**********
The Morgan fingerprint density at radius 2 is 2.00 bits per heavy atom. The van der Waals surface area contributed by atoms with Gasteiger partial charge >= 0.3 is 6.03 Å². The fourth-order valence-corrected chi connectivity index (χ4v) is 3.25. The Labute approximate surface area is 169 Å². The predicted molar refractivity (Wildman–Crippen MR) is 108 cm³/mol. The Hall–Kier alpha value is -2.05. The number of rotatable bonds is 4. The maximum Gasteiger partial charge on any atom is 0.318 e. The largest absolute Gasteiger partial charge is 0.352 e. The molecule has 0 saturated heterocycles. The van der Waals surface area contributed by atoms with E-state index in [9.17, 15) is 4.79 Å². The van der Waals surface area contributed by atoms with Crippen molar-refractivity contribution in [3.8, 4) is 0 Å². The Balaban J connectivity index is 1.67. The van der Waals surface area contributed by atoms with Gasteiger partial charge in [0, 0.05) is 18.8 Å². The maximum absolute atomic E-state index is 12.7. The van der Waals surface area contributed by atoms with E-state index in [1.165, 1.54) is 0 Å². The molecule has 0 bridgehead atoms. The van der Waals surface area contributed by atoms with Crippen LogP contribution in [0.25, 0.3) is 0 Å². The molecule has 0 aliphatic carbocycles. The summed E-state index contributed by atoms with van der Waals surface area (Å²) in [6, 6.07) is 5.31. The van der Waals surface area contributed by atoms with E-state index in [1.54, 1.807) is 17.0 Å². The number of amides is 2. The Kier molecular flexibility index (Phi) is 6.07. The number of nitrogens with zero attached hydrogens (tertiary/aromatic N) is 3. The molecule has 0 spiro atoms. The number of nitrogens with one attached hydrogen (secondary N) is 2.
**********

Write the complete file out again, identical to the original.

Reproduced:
The Morgan fingerprint density at radius 2 is 2.00 bits per heavy atom. The van der Waals surface area contributed by atoms with Gasteiger partial charge >= 0.3 is 6.03 Å². The fourth-order valence-corrected chi connectivity index (χ4v) is 3.25. The Labute approximate surface area is 169 Å². The predicted molar refractivity (Wildman–Crippen MR) is 108 cm³/mol. The Hall–Kier alpha value is -2.05. The number of rotatable bonds is 4. The maximum Gasteiger partial charge on any atom is 0.318 e. The largest absolute Gasteiger partial charge is 0.352 e. The molecule has 0 saturated heterocycles. The van der Waals surface area contributed by atoms with E-state index in [9.17, 15) is 4.79 Å². The van der Waals surface area contributed by atoms with Crippen molar-refractivity contribution in [3.8, 4) is 0 Å². The Balaban J connectivity index is 1.67. The van der Waals surface area contributed by atoms with Gasteiger partial charge in [0, 0.05) is 18.8 Å². The maximum absolute atomic E-state index is 12.7. The van der Waals surface area contributed by atoms with E-state index in [1.165, 1.54) is 0 Å². The molecule has 0 bridgehead atoms. The van der Waals surface area contributed by atoms with Crippen LogP contribution in [0.25, 0.3) is 0 Å². The molecule has 0 aliphatic carbocycles. The summed E-state index contributed by atoms with van der Waals surface area (Å²) in [6, 6.07) is 5.31. The van der Waals surface area contributed by atoms with E-state index in [1.54, 1.807) is 17.0 Å². The number of amides is 2. The Kier molecular flexibility index (Phi) is 6.07. The number of nitrogens with zero attached hydrogens (tertiary/aromatic N) is 3. The molecule has 0 spiro atoms. The number of nitrogens with one attached hydrogen (secondary N) is 2.